Two Latina Congresswomen Propose Bipartisan Immigration Bill

A new immigration bill introduced in the House of Representatives at the end of May is one of the first bipartisan immigration reform bills introduced in Congress since 2013. It’s likely to be hotly debated in the coming months.

The bill, called the Dignity Act of 2023, was introduced by Reps. Veronica Escobar (D – El Paso, Tex.) and Maria Elvira Salazar (R – Fla.). It’s the first proposal in the last decade that includes a path to citizenship for adult undocumented immigrants.

Some Key Provisions of the Dignity Act

In addition to providing a pathway to citizenship for undocumented immigrants, the Dignity Act also proposes a wide range of updates and changes to the nation’s immigration system. Some of these include:

  • 7-year temporary status for the undocumented: The bill creates the Dignity Program, which includes a seven-year temporary legal status for undocumented immigrants already in the U.S. They would need to pass a background check and pay outstanding taxes or debts. This status would give dignity to the undocumented by letting them legally work, travel and access government services.
  • Border security: The bill provides $25 billion to secure the U.S.-Mexico border. It mandates E-verify nationwide, provides for the hiring of thousands of new Border Patrol agents, raises penalties on human traffickers, directs DHS to implement biometrics at all ports of entry in the nation, and enhances inspections and surveillance at ports of entry.
  • Asylum: The bill calls for the creation of five Humanitarian Campuses (HCs) along the southern border. Asylum-seekers would stay at the HC until their case is decided. Asylum claims would be decided in 60 days or fewer. Five additional centers would be created in Latin America to provide pre-asylum screening and other services.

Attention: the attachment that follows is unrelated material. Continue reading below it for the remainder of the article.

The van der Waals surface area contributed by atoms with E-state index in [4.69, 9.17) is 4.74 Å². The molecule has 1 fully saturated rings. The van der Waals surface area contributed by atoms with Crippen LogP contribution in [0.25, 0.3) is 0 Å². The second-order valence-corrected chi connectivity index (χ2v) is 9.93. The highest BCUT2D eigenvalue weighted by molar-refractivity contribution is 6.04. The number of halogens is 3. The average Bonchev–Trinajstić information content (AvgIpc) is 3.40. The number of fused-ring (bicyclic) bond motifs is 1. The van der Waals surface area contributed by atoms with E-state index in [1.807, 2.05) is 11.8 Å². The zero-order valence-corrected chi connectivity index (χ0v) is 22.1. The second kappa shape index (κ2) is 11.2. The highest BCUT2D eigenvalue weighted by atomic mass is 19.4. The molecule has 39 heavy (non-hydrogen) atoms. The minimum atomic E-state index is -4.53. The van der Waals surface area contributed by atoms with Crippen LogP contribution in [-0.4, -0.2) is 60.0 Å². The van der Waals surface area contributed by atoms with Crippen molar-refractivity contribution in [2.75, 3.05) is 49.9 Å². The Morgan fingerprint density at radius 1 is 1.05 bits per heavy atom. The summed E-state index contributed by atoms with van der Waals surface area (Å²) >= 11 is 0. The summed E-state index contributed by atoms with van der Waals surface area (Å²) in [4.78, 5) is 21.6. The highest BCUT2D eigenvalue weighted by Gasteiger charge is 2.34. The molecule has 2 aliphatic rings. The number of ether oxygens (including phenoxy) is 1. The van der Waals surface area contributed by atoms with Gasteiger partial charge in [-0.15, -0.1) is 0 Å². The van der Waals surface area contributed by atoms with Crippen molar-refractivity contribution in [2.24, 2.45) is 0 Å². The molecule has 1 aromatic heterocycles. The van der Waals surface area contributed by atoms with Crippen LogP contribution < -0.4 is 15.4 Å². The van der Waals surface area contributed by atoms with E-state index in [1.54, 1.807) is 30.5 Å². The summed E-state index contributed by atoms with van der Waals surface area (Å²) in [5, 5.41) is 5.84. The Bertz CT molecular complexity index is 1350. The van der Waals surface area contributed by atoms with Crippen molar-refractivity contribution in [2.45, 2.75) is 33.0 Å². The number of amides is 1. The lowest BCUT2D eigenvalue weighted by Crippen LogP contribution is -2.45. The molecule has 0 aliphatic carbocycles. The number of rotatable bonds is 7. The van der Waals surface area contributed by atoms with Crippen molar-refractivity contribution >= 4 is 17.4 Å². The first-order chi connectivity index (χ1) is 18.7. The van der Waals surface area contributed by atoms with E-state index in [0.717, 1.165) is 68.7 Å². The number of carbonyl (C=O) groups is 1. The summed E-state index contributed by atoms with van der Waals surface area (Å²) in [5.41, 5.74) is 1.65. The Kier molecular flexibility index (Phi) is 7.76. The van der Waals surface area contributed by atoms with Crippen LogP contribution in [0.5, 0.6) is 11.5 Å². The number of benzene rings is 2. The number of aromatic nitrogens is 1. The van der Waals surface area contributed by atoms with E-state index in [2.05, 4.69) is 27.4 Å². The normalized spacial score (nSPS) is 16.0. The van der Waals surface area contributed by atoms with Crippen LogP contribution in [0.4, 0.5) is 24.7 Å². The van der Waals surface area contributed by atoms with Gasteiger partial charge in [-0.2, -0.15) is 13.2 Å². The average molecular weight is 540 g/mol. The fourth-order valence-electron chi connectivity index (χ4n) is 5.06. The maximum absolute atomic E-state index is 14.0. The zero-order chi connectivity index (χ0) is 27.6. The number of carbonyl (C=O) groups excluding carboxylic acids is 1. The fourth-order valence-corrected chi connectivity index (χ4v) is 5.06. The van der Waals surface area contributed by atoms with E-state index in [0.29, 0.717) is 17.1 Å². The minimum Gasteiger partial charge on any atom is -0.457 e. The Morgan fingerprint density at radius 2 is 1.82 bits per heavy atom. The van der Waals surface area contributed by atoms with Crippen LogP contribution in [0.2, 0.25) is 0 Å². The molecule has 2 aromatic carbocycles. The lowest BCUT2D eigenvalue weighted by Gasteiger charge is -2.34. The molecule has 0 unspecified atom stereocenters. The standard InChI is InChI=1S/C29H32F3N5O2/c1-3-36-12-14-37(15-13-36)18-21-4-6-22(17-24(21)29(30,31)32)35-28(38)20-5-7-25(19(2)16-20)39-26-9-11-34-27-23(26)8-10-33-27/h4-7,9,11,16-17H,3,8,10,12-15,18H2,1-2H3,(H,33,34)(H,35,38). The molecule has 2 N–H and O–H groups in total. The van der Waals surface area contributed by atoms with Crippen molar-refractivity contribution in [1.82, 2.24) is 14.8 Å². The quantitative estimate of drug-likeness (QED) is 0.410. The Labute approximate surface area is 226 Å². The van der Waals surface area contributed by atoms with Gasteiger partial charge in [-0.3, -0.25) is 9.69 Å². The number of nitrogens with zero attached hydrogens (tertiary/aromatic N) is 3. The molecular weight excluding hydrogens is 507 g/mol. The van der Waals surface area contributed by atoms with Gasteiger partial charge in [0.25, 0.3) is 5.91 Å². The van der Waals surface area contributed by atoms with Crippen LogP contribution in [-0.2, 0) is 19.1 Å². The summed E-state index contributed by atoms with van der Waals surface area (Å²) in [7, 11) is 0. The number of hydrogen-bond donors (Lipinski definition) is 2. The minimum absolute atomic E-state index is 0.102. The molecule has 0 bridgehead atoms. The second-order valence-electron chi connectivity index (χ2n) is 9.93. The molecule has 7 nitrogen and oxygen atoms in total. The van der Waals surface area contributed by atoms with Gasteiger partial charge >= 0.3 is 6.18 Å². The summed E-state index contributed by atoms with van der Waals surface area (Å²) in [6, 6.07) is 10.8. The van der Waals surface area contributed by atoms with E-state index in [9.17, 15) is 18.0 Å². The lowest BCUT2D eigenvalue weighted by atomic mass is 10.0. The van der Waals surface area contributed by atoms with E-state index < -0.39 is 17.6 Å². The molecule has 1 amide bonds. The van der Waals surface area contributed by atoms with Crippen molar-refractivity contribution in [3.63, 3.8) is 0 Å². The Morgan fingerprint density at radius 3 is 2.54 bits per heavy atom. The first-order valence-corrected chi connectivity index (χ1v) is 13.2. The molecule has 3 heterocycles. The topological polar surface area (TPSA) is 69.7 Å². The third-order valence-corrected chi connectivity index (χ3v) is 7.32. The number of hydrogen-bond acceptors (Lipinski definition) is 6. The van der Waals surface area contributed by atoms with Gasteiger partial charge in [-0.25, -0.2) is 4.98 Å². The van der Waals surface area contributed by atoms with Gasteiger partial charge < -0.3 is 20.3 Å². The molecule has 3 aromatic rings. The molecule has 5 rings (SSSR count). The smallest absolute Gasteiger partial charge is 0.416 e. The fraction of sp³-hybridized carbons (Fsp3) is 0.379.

• Protect American workers: A new fund would be created to provide training to American workers to help them compete in the global economy.
  • Fix visa backlogs: Anyone who has been waiting for a visa, whether family-based or employment-based, for 10 years or more will be granted a visa.
  • Change the visa system: The bill proposes to add more immigrant visa numbers and change the worldwide quota system. It would also increase H-2B visa numbers by creating a returning worker exception that would exempt returning workers from visa caps.

These are just some of the dozens of provisions contained in the proposed Dignity Act. Like other attempts to reform the immigration system, this one will be met with vigorous debate. Some people believe this bill doesn’t go far enough to protect asylum-seekers or address the core causes of migration.

Count on Attorney Mark E. Jacobs for Updates on Immigration Law

At Mark E. Jacobs, P.C., we will monitor the Dignity Act as it moves through the lawmaking process. If there are significant updates, we may write about them here on our site.

If you need immigration advice or representation, please call our Dallas office at 972-445-7577 or send us a message anytime.

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